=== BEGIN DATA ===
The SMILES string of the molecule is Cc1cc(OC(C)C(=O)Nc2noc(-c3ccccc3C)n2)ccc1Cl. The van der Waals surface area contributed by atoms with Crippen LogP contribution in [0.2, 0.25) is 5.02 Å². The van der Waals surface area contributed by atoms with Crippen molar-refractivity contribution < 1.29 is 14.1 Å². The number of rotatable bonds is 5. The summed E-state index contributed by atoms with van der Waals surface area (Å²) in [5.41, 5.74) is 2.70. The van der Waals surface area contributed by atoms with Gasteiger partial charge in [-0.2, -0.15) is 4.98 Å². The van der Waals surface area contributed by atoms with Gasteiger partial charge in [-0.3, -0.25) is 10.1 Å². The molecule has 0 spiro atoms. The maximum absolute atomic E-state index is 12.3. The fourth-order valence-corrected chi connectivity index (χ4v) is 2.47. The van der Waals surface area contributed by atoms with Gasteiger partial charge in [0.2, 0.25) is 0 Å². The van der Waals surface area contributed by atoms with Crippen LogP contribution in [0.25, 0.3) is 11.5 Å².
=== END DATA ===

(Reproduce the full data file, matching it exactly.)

The SMILES string of the molecule is Cc1cc(OC(C)C(=O)Nc2noc(-c3ccccc3C)n2)ccc1Cl. The van der Waals surface area contributed by atoms with Crippen LogP contribution in [0.2, 0.25) is 5.02 Å². The van der Waals surface area contributed by atoms with Crippen molar-refractivity contribution < 1.29 is 14.1 Å². The number of rotatable bonds is 5. The summed E-state index contributed by atoms with van der Waals surface area (Å²) in [5.41, 5.74) is 2.70. The van der Waals surface area contributed by atoms with Gasteiger partial charge in [-0.2, -0.15) is 4.98 Å². The van der Waals surface area contributed by atoms with Gasteiger partial charge in [-0.3, -0.25) is 10.1 Å². The molecule has 0 spiro atoms. The maximum absolute atomic E-state index is 12.3. The fourth-order valence-corrected chi connectivity index (χ4v) is 2.47. The van der Waals surface area contributed by atoms with Gasteiger partial charge in [0.2, 0.25) is 0 Å². The van der Waals surface area contributed by atoms with Crippen LogP contribution in [0.25, 0.3) is 11.5 Å².